4. Yearning to do things your body no longer allows. After being diagnosed with fibromyalgia, my entire life changed. Pain and fatigue put a major damper on how one used to live their life. I miss being spontaneous and taking random road trips just because I could. Now road trips have to be planned carefully and around how I feel. I’ve had to learn to let hobbies go and learn to love new hobbies. I used to love to walk long trails and hike, now if I push myself to do these activities, I know I will be bed ridden for days to come. I’m slowly learning I have to be ok with driving around to look at the sceneries more than hike through them. I used to read a novel a week. I’ve had to learn to love audiobooks, because I can’t concentrate enough to read the sentences to myself. I even tried other activities such as paint by numbers, diamond painting and began puzzles again. What do you miss?!


5. Accepting you are chronically ill. This is one of the hardest things to do. If you have not read my blog on the grief cycle, please do! Acceptance is the last step in the cycle – a very difficult step at that. Lots of people never really learn to accept being chronically ill. we just learn to be ok with it as life carries on. It took me almost three years to accept my condition and not be so angry all the time. There is no time frame to accepting your reality – of being chronically ill!


Do People Grieve when Diagnosed with Chronic Conditions?

When anyone is diagnosed with fibromyalgia, I feel as if that person grieves who they once were and have to come to accept who they have become. Fibromyalgia alters a person’s life so drastically. Every area of your life is usually impacted to some degree. It took me awhile to realize this. Whether it is a minor change or enormous change, people with fibromyalgia have to learn to live with chronic pain being present in their everyday lives. One of the hardest things to do is to accept and be okay with your diagnosis. At least for me, I felt I was in denial for the longest time. On my good days I often thought to myself, “Awesome I’m better and I can return back to my life before fibromyalgia took a front seat.” When the good day starts to fade into the background and the pain begins to slowly creep back in, emotions can run high and spiral all over the place.


Have you ever heard of the grief cycle? I first learned about the stages of grief when I was enrolled in a psychology course – training to become a mental health rehabilitation worker. When people close to us, pass away and we are grieving the loss, our emotions tend to be all over the place – one minute you are happy, the next sad, or anger sets in. It got thinking, this grief cycle can also be applied to those who live with a chronic condition such as fibromyalgia. No matter what a person is grieving, there can be five different stages of grief that you may go through. I know some grief models discuss seven stages, but in my blog, I will be referring to the 5 stages of grief model. Not everyone will follow these stages in the same order, nor go through each stage. One can also be in a stage and revert back to the previous stage. We all are equipped with different coping mechanisms and grief will affect each and every one of us differently!!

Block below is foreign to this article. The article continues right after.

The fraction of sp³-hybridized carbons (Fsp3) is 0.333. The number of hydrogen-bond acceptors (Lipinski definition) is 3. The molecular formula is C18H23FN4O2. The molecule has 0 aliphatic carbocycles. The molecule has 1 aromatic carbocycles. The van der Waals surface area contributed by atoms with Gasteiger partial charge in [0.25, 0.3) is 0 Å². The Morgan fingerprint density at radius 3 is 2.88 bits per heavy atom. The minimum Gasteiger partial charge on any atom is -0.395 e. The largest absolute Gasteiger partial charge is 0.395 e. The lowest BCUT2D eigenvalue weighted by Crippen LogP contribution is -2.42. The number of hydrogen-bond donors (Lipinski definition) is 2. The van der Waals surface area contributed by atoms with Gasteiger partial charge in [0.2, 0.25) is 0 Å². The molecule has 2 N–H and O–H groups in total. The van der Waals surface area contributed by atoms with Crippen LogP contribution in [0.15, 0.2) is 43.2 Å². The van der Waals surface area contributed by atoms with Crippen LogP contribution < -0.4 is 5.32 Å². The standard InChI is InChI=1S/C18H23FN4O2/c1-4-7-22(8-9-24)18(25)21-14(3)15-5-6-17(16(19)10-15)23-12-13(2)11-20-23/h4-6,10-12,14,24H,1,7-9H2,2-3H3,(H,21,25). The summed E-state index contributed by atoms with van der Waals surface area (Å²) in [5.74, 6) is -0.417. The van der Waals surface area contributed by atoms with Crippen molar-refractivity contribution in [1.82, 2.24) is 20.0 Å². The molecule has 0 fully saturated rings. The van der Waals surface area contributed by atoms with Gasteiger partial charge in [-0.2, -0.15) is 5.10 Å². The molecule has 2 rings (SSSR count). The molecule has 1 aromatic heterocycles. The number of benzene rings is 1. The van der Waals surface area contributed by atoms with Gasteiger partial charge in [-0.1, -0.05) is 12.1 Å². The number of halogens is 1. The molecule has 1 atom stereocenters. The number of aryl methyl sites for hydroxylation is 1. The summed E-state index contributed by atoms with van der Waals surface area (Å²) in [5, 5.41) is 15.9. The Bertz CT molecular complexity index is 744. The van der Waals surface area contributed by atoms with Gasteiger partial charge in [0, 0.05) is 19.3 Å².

In my own fibromyalgia journey in the last three years, I know I have been in stages of grief and returned several times to different stages. Just like the above picture, my road looked like the image on the right side. I still find myself having mixed emotions – and I dont think that will ever stop. Having fibromyalgia is like being on a rollercoaster- ups and downs. I go back and forth between the different stages, even though I have accepted that my life will look differently then before diagnosis.

Denial – When I first got diagnosed I was shocked with the diagnosis of fibromyalgia. I had a doctor tell me years ago (2014 ish) that he suspected I had fibromyalgia then. I shrugged it off and never thought about it again. Back to 2019…I initially went to the doctor because I was always tired – which soon became apparent that it was fatigue not just tiredness. My hands and elbows were always in constant pain too. The initial action of any doctor is to probably run blood work. Mine kept coming back normal. As the pain got worse over a short period of time, my doctor diagnose me with fibromyalgia as there was no other explanation. I took some time off of work to try to get the symptoms under control. I convinced myself that the migrating pain and the deep down to the bone wrenching aches would just go away and I’d be back to work the following week. I even found myself thinking to myself, “I’m just over thinking things, the pain isn’t really there.” I even tried to convince myself that it was just a bad flu bug, even after diagnosis. I took longer off work, thinking I could heal my fibromyalgia – what I didn’t realize at the time was there no cure to fibromyalgia, only learning how to manage symptoms and learn to accept a new way of living. My medical leave from work, turned into months, a year and so on. It took me close to three years to accept my diagnosis. There are still days where I wonder if something is still undiagnosed and it really isnt fibromyalgia. For now, I carry on with life as if it is fibromyalgia and do the best, I can do every day. Some days I make it from the bed to the couch and that’s ok!!